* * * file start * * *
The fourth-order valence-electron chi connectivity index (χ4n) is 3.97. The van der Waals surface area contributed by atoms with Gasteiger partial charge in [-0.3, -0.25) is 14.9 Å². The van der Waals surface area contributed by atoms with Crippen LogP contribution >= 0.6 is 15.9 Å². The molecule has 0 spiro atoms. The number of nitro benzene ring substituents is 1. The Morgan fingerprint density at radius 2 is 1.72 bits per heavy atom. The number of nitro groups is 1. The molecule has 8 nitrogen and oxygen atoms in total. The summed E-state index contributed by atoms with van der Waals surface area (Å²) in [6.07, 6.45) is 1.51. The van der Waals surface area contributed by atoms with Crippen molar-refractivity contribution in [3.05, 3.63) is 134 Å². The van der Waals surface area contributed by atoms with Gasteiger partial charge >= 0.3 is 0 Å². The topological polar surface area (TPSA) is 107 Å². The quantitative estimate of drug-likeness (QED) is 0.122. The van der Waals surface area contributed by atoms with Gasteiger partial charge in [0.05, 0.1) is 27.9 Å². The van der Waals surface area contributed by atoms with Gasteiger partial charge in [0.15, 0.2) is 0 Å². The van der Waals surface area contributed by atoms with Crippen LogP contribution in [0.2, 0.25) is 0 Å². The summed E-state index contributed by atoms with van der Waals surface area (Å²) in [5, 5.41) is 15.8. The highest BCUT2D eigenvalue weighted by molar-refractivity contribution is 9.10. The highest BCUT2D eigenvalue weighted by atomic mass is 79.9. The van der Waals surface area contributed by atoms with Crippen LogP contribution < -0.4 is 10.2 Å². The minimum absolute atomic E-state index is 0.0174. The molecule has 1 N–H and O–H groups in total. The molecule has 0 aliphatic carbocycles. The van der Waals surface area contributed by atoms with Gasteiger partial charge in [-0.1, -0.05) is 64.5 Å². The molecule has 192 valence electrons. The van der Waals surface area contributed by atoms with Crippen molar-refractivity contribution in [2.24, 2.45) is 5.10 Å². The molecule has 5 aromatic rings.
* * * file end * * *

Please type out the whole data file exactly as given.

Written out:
The fourth-order valence-electron chi connectivity index (χ4n) is 3.97. The van der Waals surface area contributed by atoms with Gasteiger partial charge in [-0.3, -0.25) is 14.9 Å². The van der Waals surface area contributed by atoms with Crippen LogP contribution >= 0.6 is 15.9 Å². The molecule has 0 spiro atoms. The number of nitro benzene ring substituents is 1. The Morgan fingerprint density at radius 2 is 1.72 bits per heavy atom. The number of nitro groups is 1. The molecule has 8 nitrogen and oxygen atoms in total. The summed E-state index contributed by atoms with van der Waals surface area (Å²) in [6.07, 6.45) is 1.51. The van der Waals surface area contributed by atoms with Crippen molar-refractivity contribution in [3.05, 3.63) is 134 Å². The van der Waals surface area contributed by atoms with Gasteiger partial charge >= 0.3 is 0 Å². The topological polar surface area (TPSA) is 107 Å². The quantitative estimate of drug-likeness (QED) is 0.122. The van der Waals surface area contributed by atoms with Gasteiger partial charge in [0.05, 0.1) is 27.9 Å². The van der Waals surface area contributed by atoms with Gasteiger partial charge in [0.15, 0.2) is 0 Å². The van der Waals surface area contributed by atoms with Crippen LogP contribution in [0.2, 0.25) is 0 Å². The summed E-state index contributed by atoms with van der Waals surface area (Å²) in [5, 5.41) is 15.8. The highest BCUT2D eigenvalue weighted by molar-refractivity contribution is 9.10. The highest BCUT2D eigenvalue weighted by atomic mass is 79.9. The van der Waals surface area contributed by atoms with Crippen LogP contribution < -0.4 is 10.2 Å². The minimum absolute atomic E-state index is 0.0174. The molecule has 1 N–H and O–H groups in total. The molecule has 0 aliphatic carbocycles. The van der Waals surface area contributed by atoms with Gasteiger partial charge in [-0.1, -0.05) is 64.5 Å². The molecule has 192 valence electrons. The van der Waals surface area contributed by atoms with Crippen molar-refractivity contribution in [2.24, 2.45) is 5.10 Å². The molecule has 5 aromatic rings.